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Scotch Stories: Liam McAuliffe


4 April 2018

Scotch Stories: Liam McAuliffe

Scotch Stories: Liam McAuliffe

While I completed my schooling at Scotch in 2012, I still feel like I am part of the Scotch community. When I commenced in 2005, I was shy, unmotivated and uninterested in anything much at all. By the time I left the classrooms of Scotch, I was inspired and ready to take on any challenge.

In 2016 I completed a Bachelor of Physiotherapy with First Class Honours, and in 2017 I began studying a Doctor of Medicine in NSW. While completing my studies I have worked with a number of neuroscience research groups, including the University of South Australia, the University of Adelaide and the University of New England, publishing papers in the field of Neurological Rehabilitation. It was also a great honour to present one of these papers at the World Congress for active ageing in Melbourne in 2016.

During my time at school I was very much lacking in communication and leadership skills. Scotch allowed me to develop a confidence base that encouraged me to step outside my comfort zone. There were leadership opportunities left, right and centre, allowing me to further improve these skills, to the point that they have become strengths that I rely on - something I couldn’t do without the foundation the college gave me.

Scotch College offers enormous opportunities for student leadership, the benefits of which I greatly underestimated. Roles with a variety of expectations, and each requiring varying skill sets across every facet of the college, allows possibilities for every personality. Each student has the chance to build leadership skills in an area they are passionate about. Other than a few exceptional people, many find it difficult to get up in front of their peers and speak, or to actively lead by example. When the subject matter is something you’re passionate about, the equation changes dramatically. I was far more comfortable delivering a speech about rowing to a room full of people than I ever was reading out upcoming college events in The Chapel.

Scotch offered me a well-rounded education with great support at every turn. I did not have to look far to find a successful role model or mentor. For many of us, myself included, you don’t need to look further than the people you live with for support. My parents believed in the value of a well-rounded education and they believed in me. They provided a balanced and “real” perspective and encouraged me to make the most of every opportunity. They believed that while the opportunities were abundant, it was the self-belief the college encouraged that makes the difference. This self-belief and the extended College community that Scotch offers had a significant impact on my career path. I owe a lot to the relationships I built at Scotch.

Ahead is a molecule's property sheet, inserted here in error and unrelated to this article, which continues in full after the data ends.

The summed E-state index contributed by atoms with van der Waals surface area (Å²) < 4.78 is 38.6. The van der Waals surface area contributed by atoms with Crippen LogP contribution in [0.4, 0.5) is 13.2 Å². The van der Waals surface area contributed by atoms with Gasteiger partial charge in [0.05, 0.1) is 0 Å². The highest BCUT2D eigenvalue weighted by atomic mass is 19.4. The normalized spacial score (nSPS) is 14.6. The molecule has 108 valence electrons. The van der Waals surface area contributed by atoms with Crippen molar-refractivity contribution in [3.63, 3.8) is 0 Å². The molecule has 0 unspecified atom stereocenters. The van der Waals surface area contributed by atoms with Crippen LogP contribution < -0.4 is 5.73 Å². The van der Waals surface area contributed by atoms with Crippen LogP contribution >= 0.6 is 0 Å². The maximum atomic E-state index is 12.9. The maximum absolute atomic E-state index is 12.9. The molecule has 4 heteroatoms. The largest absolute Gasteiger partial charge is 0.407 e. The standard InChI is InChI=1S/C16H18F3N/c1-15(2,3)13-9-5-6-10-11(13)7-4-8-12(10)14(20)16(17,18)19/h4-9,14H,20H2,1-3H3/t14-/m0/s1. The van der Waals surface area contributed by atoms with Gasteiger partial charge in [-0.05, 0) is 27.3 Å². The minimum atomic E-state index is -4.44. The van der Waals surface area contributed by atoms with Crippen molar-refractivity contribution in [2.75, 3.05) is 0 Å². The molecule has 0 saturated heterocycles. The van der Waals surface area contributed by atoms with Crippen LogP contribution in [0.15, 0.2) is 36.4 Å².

Like many of my peers I was supported by parents of friends made through school. These relationships can have an enormous impact on the rest of our professional lives. I owe particular thanks to the Ludbrook family, who have become synonymous for caring and mentoring many Scotchies. Professor Guy Ludbrook has mentored me through every step of my career thus far and I owe any success I have had to his inspirational encouragement. Another significant mentor is notable Scotch Alumni and Member of Council Farlie Delbridge, who’s enthusiasm and ambition has inspired me for many years. From these relationships I have taken confidence, experience and inspiration to develop the character strengths I aspire to have.

Upon reflection, I have a really strong appreciation for the College’s mentor system, something I admit I didn’t respect as much as I should have during my time as a student. I was fortunate enough to be supported in Cameron House by people like Paul Glovitch, Belinda Sorensen and Tammy Parnell. All of whom I have stayed in contact with, and they continue to be very approachable. It wasn’t until I started university that I realised keeping these relationships open and being able to contact former mentors is not the norm – but is very rewarding.

Two people I can’t speak highly enough of are Dale Bennett and Teresa Hanel. Lifelong, professional educators who continuously go above and beyond their roles for the wellbeing of students. Their knowledge of all matters related to best practice education is the basis for their success, but it is how well they know their students and how much they care about them that that makes them invaluable.

When you become a part of the Scotch network, everyone in the community does their best to support you and they will continue to provide any opportunities they can for you to be all you can be.

Liam McAuliffe (’12)

WATCH: Dr Newton discusses how we innovate as a school, highlighting the recent Education Committee Think Tank Eve